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    Here's What The First SAT Test Looked Like

    "If a package containing twenty cigarettes costs fifteen cents, how many cigarettes can be bought for ninety cents?" That's 1926 for you.

    Smithsonian Magazine has a look at the very first SAT test, which was administered in 1926. At first glance, it doesn't seem as difficult as the test is today, however there was a huge time difference which made the original test much more difficult to finish. Today, test-takers are allotted 3 hours and 45 minutes to complete 170 questions; in 1926, they were given 97 minutes for 315 questions. (For a detailed, historical analysis, check out the Smithsonian's notes.)

    Shall we take a look and see how you'd do?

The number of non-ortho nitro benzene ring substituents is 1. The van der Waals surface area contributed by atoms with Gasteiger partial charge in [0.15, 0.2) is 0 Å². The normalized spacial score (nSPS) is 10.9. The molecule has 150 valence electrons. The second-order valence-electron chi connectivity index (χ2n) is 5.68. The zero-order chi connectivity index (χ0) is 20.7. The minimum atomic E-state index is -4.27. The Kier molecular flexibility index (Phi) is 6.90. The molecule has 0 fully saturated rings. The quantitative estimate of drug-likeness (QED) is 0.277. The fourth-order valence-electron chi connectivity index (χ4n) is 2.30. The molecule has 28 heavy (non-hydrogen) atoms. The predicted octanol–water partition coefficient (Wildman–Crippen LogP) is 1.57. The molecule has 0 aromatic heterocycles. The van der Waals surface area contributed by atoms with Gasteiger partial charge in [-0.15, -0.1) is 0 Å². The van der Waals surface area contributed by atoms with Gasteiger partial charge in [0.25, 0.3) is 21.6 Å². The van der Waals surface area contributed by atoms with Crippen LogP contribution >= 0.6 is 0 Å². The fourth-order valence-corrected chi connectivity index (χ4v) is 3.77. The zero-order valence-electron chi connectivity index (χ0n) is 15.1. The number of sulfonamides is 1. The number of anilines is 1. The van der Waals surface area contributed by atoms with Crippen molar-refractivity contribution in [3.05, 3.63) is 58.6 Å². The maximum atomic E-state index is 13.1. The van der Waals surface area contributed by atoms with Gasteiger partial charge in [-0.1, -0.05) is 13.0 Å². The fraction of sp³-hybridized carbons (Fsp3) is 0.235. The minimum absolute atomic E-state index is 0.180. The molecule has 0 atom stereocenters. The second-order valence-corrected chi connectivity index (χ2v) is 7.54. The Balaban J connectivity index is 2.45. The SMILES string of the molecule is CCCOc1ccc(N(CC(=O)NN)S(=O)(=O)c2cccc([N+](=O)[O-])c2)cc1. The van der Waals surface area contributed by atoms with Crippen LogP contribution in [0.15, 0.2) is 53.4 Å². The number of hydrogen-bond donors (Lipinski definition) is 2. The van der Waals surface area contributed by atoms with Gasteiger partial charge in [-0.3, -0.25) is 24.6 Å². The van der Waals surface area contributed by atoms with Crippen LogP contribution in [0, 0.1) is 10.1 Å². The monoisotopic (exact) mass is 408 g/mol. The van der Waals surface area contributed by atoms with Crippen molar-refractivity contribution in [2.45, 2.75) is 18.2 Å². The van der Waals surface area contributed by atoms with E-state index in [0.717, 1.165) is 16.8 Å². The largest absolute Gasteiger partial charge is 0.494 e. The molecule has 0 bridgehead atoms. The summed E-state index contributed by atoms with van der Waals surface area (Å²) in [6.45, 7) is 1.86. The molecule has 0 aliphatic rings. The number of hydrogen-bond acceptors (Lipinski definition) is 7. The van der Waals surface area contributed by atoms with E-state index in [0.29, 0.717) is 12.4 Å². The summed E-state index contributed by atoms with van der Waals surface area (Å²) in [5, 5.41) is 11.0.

The easy part: your name. You know this one.

    This exam starts off with a vocab section. Ready? Match the correct word with the definitions on the left. The trickier part here might have actually been sorting through the answers. The format's a bit confusing.

    You've got this.

    Math: These Algebra questions don't seem too tough. Take a look at questions 1, 3, and 9 — those are pretty jarring.

    Stay calm. Concentrate. It's only the rest of your life.

    Vocab again. In each word group, select the three words most closely related. Cool. But what the hell is Djer Kiss? Bon Ton? Tintex?

    Now I'm getting nervous. I'll never get into Princeton.

    OK, now this is messed up. In this vocab portion, the SAT basically makes up a language (and it's not even a cool made-up language like Dothraki). In this SAT-ese, "thanto" means "thank you." So, thanto, SAT folks for including this nonsense.

    OMG I can't do it I hate you, SAT. Not even Yale will want me. You ruined my life forever.

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